On Thursday, November 16, the University of Miami hosted the 4th VizUM 2017, an annual creative visualization symposium. In celebration of visual representation, the Symposium explored the relationship between art, science, and data through two guest speakers, Angus Forbes and Giorgia Lupi.
Angus Forbes, an assistant professor in the Computational Media Department at University of California, Santa Cruz, and director of UCSC Creative Coding, has a passion for researching and exploring the connections between creative visualization and complex scientific information.
At VizUM, Forbes began the discussion by asking, “Does it make sense to have an art exhibition at a computer science conference?”
Being part of both the arts community and the visualization community, Forbes has noticed that while art is, primarily, representation and personal expression, and holds a rich history in film, design, conceptual art, and phonetics, it does not have much interaction with scientists and practicing researchers. .
In 2013, Forbes helped coordinate the IEEE VIS Arts Program to encourage a discussion between artists and scientists about connecting visualization research and artistic design. Forbes also shared other information visualization projects such as TAG, a project that represents the relationships between words and phrases, and NeuroCave, an immersive program where one can visually explore the functions of connectome datasets collected by neuroscientists.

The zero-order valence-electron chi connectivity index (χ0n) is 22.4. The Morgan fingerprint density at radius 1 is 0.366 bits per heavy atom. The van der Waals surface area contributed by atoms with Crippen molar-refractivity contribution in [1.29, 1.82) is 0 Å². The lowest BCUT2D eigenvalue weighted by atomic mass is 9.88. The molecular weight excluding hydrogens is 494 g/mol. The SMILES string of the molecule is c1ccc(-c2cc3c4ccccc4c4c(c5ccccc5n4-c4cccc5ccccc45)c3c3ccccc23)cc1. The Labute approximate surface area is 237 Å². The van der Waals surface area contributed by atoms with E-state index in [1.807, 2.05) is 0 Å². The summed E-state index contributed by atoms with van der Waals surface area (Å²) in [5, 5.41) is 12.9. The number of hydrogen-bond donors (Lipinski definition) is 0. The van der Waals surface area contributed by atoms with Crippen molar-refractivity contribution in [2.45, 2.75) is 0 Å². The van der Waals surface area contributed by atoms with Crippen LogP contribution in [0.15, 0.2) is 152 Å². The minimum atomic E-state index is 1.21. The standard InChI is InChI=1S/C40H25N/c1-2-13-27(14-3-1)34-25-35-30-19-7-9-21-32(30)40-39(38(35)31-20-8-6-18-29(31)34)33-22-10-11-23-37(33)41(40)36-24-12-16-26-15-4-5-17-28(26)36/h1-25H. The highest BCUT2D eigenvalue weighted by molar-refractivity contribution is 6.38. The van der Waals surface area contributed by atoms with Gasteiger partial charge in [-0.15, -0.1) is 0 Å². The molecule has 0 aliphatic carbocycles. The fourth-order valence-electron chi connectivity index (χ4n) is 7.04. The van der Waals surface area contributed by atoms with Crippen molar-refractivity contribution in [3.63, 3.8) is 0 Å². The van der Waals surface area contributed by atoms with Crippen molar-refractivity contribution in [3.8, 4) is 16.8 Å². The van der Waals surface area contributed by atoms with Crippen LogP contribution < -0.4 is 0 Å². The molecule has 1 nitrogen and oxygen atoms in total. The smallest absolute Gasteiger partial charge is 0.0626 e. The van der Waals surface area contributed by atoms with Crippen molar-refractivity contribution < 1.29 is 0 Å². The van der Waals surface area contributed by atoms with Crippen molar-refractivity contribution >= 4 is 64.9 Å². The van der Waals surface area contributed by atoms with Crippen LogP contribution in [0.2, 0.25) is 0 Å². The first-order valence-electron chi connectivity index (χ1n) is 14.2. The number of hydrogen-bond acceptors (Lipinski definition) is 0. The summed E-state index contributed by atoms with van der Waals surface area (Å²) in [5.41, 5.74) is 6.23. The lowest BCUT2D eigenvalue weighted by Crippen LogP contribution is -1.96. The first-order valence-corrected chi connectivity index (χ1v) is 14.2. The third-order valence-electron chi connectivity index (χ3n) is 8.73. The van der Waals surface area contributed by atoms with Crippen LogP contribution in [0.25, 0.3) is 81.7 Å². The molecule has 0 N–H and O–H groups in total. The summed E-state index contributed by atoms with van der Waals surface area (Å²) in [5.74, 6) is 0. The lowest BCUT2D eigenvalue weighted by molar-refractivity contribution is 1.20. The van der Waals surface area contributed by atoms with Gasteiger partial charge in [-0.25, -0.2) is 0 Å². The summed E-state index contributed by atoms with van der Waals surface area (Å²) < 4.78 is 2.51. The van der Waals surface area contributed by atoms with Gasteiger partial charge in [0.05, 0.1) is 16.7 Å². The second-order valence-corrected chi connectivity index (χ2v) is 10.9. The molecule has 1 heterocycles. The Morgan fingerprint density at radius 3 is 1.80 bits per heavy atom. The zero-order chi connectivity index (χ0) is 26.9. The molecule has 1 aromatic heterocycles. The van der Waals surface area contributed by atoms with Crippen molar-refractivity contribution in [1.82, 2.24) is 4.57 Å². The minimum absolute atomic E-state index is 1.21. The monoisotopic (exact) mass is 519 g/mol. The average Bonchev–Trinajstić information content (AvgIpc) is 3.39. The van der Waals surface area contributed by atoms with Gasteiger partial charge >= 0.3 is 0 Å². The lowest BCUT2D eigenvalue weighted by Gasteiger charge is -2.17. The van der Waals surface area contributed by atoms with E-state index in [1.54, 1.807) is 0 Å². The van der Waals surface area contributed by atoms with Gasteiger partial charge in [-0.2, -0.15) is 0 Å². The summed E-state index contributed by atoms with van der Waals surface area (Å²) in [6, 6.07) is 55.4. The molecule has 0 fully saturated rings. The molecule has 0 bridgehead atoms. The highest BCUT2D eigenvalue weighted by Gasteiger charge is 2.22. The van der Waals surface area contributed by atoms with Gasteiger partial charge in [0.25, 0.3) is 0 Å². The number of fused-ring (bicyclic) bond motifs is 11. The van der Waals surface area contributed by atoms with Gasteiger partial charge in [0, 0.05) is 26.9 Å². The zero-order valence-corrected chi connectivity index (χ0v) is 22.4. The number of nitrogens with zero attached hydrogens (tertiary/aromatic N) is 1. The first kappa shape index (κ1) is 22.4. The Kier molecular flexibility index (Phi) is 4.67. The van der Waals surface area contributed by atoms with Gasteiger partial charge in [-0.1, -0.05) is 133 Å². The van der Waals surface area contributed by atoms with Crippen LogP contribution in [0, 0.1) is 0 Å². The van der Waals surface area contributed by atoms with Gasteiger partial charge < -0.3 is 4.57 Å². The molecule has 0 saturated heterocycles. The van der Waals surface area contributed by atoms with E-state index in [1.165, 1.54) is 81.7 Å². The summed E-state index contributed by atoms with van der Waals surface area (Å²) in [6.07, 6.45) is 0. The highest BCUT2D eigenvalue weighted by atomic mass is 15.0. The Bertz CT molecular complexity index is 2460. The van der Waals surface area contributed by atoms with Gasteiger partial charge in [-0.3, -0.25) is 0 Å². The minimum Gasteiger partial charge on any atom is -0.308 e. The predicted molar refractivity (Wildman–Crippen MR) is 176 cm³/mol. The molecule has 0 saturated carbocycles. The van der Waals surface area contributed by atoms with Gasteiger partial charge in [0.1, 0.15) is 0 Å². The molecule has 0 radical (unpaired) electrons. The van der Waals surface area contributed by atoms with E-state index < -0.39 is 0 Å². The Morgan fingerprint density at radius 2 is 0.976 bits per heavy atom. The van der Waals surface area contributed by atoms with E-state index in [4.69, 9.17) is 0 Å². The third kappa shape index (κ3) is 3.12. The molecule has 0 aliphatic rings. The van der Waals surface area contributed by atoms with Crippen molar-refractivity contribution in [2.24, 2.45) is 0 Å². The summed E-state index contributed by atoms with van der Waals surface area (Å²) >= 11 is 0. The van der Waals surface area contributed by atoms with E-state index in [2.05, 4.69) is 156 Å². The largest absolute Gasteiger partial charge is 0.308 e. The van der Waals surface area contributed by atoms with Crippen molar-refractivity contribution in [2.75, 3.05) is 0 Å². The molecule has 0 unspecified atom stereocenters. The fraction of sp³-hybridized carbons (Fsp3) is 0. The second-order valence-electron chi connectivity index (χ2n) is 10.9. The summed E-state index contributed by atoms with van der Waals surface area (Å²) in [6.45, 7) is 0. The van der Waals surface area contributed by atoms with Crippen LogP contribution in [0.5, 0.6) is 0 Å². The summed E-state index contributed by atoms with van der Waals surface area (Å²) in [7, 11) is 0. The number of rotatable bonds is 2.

The second speaker was Giorgia Lupi, an Italian information designer and an expert in the visual representation of data. She started her talk asking the audience, “What is data?” and went on to explain that data is a tool used to represent reality, and could be used toward unexpected purposes, such as creating connections between friends.
“Data is not the point,” explained Lupi. “Rather, data is the medium we use to describe our reality.”
In her work, Lupi explores new ways to display charts and information, including one project where she turned data on people’s interests into buttons that they could wear at a conference. The data transformed into an art chart that communicated a message and was used as an icebreaker.
“We are the data,” said Lupi. “This means we can blur the boundaries instead of defining them.” Lupi touched on how visualization can have a real impact on people’s lives, and goes beyond just charts and pie graphs. By designing new visual languages, we are able to relate and understand data better.
Lupi also explained the concept of data humanism with a postcard project: Lupi and fellow information designer Stefanie Posavec lived across the world from each other. They decided to collect and hand draw personal data about their actions, feelings, possessions, purchases, and other day-to-day details to send to one another on postcards. Through this, they not only learned about the personal lives of each other, but they became friends. This year-long project is now a three-hundred-page book entitled “Dear Data,” which captures the 52 postcards they sent to one another. The original postcards are now a permanent exhibit on display at the Museum of Modern Art ion New York.
For more information regarding Professor Angus Forbes, you can check out his website: angusforbes.com.
If you would like to explore Giorgia Lupi’s work, visit giorgialupi.com.